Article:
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If you regularly tune into our monthly show, Airing Addiction, then you’ve heard our host and VP of Clinical Development, Romas Buivydas, discuss what we call the four pillars of recovery. Ideally, addiction treatment will address each of these four dimensions – biology, psychology, social issues and spirituality.

Today we want to touch on spirituality, as there remains some confusion and resistance to using this term and associated approaches in medical settings, such as addiction treatment centers. That resistance often begins when people misunderstand the meaning of the word.

“A lot of people equate spirituality with religion, and it’s not exactly the same. The unfortunate trend is that many facilities who provide treatment to folks have done away with anything to do with spirituality and religion,” stated Romas in our recent broadcast.

Defined, spirituality means: the quality of being concerned with the human spirit or soul as opposed to material or physical things. For some, religion is a spiritual base. But for many others, connections to nature, meditation and more take on the form of spirituality.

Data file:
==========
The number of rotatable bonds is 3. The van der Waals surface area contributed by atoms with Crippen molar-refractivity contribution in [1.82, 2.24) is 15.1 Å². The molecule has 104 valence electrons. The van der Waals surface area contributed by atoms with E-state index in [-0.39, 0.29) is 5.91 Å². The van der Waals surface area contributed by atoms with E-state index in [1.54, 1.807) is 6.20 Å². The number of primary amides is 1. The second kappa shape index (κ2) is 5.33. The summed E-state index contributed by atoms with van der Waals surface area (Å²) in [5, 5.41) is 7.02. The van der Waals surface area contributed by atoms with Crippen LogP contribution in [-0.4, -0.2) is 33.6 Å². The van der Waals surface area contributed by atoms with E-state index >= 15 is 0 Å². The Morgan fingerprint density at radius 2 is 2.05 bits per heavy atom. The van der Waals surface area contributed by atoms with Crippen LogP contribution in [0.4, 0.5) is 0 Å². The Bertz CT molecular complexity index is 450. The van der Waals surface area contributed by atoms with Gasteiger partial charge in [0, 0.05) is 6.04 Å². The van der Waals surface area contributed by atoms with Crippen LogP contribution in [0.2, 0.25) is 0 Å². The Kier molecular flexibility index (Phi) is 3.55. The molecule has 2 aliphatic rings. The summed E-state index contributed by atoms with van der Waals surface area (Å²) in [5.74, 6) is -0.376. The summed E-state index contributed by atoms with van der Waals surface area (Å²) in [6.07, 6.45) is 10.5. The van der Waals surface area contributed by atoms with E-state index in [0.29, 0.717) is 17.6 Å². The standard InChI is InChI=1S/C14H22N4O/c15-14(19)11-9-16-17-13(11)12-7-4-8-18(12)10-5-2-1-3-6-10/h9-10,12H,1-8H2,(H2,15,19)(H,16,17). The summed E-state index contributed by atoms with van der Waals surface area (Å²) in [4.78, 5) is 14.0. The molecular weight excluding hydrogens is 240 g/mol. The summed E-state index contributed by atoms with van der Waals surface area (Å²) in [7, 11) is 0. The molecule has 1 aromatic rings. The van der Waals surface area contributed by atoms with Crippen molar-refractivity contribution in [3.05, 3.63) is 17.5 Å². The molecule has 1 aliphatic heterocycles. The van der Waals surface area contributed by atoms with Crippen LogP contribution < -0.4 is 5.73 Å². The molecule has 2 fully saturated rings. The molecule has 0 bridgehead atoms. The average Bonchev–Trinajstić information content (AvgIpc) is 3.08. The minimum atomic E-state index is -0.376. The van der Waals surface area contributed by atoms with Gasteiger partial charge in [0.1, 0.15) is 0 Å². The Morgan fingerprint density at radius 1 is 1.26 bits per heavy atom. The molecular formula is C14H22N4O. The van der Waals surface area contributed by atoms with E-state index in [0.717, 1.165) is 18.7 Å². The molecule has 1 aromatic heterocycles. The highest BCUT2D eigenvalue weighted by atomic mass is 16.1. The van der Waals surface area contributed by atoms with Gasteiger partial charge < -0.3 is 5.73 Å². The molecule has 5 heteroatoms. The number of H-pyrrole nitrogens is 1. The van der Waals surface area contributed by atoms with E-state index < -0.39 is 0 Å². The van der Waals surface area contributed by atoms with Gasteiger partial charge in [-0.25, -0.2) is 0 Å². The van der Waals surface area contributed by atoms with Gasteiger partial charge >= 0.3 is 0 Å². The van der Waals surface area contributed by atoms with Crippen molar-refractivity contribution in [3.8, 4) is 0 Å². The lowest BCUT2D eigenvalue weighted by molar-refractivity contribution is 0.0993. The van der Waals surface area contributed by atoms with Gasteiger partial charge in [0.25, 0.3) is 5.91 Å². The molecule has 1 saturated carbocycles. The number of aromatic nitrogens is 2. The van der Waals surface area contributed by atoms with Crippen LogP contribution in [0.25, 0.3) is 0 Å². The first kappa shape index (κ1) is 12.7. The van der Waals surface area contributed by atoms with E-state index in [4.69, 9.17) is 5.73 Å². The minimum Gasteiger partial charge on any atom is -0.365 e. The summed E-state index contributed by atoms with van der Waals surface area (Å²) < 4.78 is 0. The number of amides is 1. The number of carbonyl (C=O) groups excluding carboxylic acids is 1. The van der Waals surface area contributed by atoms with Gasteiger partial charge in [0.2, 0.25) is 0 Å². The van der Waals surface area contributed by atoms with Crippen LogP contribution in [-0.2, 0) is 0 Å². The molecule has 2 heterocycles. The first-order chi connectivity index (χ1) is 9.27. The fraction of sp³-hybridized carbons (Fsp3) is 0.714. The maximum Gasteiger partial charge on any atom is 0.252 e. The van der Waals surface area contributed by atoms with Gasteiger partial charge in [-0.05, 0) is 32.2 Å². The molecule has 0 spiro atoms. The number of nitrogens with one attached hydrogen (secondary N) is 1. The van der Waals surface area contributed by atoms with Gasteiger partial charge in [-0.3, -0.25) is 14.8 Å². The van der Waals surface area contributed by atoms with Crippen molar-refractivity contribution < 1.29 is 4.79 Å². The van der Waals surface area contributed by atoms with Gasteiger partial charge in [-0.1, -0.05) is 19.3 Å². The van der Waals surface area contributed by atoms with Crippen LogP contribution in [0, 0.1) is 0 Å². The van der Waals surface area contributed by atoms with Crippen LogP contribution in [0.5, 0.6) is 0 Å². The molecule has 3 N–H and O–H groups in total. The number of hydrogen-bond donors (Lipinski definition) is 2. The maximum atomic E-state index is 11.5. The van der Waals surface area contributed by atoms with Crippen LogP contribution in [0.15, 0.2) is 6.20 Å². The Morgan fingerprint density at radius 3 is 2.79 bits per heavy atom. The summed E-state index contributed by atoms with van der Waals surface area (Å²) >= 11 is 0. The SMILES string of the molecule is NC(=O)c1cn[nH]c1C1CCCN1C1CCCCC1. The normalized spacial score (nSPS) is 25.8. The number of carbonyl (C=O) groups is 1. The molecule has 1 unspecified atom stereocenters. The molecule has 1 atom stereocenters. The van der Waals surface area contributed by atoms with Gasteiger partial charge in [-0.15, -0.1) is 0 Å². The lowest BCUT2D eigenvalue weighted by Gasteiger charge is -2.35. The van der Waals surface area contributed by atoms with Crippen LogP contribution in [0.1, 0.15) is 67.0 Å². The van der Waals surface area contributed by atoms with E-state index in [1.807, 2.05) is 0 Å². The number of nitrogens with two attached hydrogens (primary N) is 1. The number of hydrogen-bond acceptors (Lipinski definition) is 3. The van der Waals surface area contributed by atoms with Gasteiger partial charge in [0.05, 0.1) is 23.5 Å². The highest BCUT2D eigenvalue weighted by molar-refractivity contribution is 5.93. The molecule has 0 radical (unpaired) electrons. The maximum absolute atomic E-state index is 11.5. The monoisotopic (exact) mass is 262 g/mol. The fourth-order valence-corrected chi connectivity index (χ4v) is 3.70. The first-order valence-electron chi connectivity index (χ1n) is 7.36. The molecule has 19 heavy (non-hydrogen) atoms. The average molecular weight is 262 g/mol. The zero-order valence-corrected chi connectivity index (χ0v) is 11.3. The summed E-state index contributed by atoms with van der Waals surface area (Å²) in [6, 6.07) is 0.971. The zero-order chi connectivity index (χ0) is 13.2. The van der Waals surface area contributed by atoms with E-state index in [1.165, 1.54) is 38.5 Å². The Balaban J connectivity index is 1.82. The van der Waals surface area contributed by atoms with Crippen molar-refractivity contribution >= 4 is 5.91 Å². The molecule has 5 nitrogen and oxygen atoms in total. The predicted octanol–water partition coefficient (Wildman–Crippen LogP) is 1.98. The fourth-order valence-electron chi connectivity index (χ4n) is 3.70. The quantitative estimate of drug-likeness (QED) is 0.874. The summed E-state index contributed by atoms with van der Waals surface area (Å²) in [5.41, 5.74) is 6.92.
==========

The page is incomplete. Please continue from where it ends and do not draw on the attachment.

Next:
“Those four pillars are important and add even more dimensions of wellness. And the science out there is saying that if you don’t have one of them in place, let’s say spirituality, the other dimensions don’t work so well,” Romas continued.

Incorporating spirituality in any form is critical to recovery because it helps to restore empathy. Addiction is often described as a selfish disease, impairing one’s ability to be mindful of others, leading to broken relationships with families and friends. Repairing relationships is often the most complicated part of the recovery process, and it cannot be accomplished without acquiring greater understanding.

At Spectrum Health Systems and the New England Recovery Center, we’re dedicated to individualized care. This means that we work closely with every individual to create treatment plans that work best for them. For many, this includes spirituality. For some, it doesn’t and that’s okay, too. As an industry, we need to be open to everyone’s unique path to recovery.

Interested in learning more about treatment? Call us today at (800) 366-7732.

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